Health Highlights: June 17, 2007
Alzheimer's Enzyme May Explain Illness-Linked Seizures Embryonic Gene Screens Safe for Babies: Study Vietnam Reports 1st Bird Flu Death Since 2005 FDA Approves Drug for Pulmonary Arterial Hypertension Heart Group Suggests a Lifesaving Father's Day Gift First OTC Weight Loss Drug Goes on Sale in U.S.
Here are some of the latest health and medical news developments, compiled by editors of HealthDay:
Alzheimer's Enzyme May Explain Illness-Linked Seizures
U.S. researchers say an enzyme that helps form the amyloid-beta protein associated with Alzheimer's disease may also be responsible for seizures that often accompany the condition. Drugs that target this enzyme, which is called beta-secretase (BACE), might cut the attacks, say a team at the MassGeneral Institute for Neurodegenerative Disorders, Boston.
Reporting Sunday in the online edition of the journal Nature Cell Biology, the team say that BACE -- one of two enzymes that snip off and create amyloid-beta -- also influence the function of sodium channels on the surface of brain cells. These channels are crucial to the transmission of signals in nerve cells, and sodium channel disruptions are known to be strongly linked to seizures.
In their studies using brain tissue from animal models and Alzheimer's patients, the MassGeneral team found that Alzheimer's-linked BACE does, in fact, help disrupt sodium channel function.
"Our study suggests that the BACE inhibitors currently being developed to educe amyloid-beta generation in Alzheimer's disease patients may also help prevent seizures by alleviating disrupted neural activity," lead researcher Dora Kovacs, director of the institute's Neurobiology of Disease Laboratory in the Genetics and Aging Research Unit, said in a prepared statement.
Embryonic Gene Screens Safe for Babies: Study
Preimplantation genetic diagnosis (PGD) -- in which doctors remove a cell from three-day-old embryos to look for genetic disease -- appears to pose no harm to babies, Belgian researchers report.
The procedure, first introduced in 1990, analyzes fertilized eggs for genetic problems prior to implantation in the mother's womb, as happens in in vitro fertilization (IVF). But experts have worried that the procedure might pose a long-term safety risk to offspring, the BBC reported.
In the study, researchers at Brussels' Free University say that 563 of the 583 babies in the study that underwent PGD were born alive -- a rate that matches that of conventional IVF or another fertility procedure called ICSI, where sperm is injected into the egg.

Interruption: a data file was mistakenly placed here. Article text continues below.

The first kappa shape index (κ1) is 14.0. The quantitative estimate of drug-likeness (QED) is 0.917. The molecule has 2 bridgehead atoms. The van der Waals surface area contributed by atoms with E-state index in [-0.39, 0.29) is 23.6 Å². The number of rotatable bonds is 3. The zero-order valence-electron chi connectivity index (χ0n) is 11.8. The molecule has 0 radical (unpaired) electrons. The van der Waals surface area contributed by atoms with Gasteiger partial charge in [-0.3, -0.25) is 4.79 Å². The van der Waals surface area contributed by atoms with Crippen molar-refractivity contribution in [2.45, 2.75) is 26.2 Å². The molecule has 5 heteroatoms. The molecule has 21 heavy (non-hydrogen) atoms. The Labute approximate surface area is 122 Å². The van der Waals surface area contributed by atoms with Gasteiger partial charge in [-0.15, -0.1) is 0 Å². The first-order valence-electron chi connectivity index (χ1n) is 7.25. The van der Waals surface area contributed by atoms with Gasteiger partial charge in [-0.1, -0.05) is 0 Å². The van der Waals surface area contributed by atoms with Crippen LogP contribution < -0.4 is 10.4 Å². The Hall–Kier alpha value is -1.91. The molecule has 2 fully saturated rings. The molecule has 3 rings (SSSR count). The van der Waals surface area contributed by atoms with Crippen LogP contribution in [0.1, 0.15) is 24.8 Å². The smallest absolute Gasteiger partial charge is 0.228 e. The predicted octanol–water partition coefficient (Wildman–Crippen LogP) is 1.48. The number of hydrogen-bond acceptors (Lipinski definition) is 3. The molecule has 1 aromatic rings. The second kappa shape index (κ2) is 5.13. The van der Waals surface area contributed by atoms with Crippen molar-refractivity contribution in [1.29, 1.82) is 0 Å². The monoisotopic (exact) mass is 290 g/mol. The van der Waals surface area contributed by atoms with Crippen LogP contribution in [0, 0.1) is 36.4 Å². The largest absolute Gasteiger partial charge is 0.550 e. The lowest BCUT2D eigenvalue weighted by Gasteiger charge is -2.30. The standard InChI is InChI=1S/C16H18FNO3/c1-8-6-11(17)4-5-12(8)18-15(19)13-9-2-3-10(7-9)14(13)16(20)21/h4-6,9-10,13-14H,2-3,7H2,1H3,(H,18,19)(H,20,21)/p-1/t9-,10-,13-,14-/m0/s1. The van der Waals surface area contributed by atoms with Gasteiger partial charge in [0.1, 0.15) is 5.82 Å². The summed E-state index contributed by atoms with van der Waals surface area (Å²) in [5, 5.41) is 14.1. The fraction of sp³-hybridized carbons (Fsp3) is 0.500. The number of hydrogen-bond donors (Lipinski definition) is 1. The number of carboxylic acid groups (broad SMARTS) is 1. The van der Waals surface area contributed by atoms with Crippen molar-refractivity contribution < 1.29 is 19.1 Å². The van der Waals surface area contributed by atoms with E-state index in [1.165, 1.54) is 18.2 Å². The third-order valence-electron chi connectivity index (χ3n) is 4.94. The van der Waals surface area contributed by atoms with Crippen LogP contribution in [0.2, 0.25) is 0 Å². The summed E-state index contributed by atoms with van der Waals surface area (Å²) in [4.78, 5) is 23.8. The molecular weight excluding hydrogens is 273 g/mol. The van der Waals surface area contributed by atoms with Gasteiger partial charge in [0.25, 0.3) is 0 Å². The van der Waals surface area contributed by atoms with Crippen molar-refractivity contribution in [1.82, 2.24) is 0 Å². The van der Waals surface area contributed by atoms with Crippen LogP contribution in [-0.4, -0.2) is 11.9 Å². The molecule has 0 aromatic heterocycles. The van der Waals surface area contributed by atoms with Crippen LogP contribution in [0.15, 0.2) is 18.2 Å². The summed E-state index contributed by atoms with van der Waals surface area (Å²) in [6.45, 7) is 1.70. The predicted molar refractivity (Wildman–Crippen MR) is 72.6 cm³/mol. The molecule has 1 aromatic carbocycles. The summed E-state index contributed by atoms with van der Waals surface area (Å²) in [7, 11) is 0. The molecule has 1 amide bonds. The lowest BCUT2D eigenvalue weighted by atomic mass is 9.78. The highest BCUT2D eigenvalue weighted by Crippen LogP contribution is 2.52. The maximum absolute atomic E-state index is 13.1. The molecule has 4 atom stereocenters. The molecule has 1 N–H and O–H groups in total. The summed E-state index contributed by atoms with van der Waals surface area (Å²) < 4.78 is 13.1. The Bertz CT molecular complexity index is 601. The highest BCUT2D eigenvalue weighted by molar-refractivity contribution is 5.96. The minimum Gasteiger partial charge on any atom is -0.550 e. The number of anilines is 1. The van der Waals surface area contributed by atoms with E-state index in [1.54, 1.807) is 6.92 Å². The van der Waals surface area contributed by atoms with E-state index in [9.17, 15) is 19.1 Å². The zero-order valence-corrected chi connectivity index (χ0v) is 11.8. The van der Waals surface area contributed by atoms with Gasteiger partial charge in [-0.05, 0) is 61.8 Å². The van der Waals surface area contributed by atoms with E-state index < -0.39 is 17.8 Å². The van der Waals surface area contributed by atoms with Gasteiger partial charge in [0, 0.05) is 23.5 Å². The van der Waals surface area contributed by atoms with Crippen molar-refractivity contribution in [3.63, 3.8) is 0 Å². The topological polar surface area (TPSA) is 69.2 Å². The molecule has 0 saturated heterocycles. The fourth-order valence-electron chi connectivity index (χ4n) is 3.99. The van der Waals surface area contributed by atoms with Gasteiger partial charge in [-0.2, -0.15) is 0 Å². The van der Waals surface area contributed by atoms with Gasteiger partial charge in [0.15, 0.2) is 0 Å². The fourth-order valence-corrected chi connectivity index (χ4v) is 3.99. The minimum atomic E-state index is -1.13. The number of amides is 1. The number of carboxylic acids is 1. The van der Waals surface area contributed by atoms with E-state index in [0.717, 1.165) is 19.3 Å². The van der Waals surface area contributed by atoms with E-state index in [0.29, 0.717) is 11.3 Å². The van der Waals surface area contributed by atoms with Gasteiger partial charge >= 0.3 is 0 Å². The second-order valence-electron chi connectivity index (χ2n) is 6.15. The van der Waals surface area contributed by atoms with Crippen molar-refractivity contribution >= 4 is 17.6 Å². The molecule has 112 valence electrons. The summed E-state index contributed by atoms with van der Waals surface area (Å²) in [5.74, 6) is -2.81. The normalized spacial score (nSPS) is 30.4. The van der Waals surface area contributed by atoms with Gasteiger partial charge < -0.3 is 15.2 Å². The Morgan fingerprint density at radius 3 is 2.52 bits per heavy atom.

PGD babies also had comparable birth weights to infants who did not receive the procedure, and the rate of birth defects or malformations was also similar between PGD, IVF and ICSI children at two months and two years of age.
The findings were published at a meeting of the European Society of Human Genetics.
"I'm very reassured and not at all surprised by these latest results," Dr. Alan Handyside, a spokesman for the British Fertility Society and one of scientists who developed PGD in the 1980s, told the BBC. But he said longer-term data was still needed to confirm the procedure's safety.
In a related study, Danish researchers reporting at the same meeting say that noninvasive screening in early pregnancy can cut Down syndrome births by 50 percent. They used a combination of ultrasound examination of the fetal neck ("nuchal translucency") and maternal blood tests to assess the presence of the disorder. The test is usually carried out at between 11 and 14 weeks of gestation.
Beginning in 2004, Denmark's National Board of Health recommended routine use of the combination test. Implementation of the guidelines has reduced the number of Danish children born with Down syndrome, according to a team at the Kennedy Institute in Glostrup.
"When we looked further at the history of children born with Down syndrome, we found that their mothers had declined the offer of screening, or had taken it up too late in pregnancy," lead researcher Dr. Karen Brondum-Nielsen said in a statement.
Vietnam Reports 1st Bird Flu Death Since 2005
The death on June 10 of a 20-year-old man from northern Ha Tay province is the first bird flu fatality recorded in Vietnam since 2005, the country's official media reported Saturday.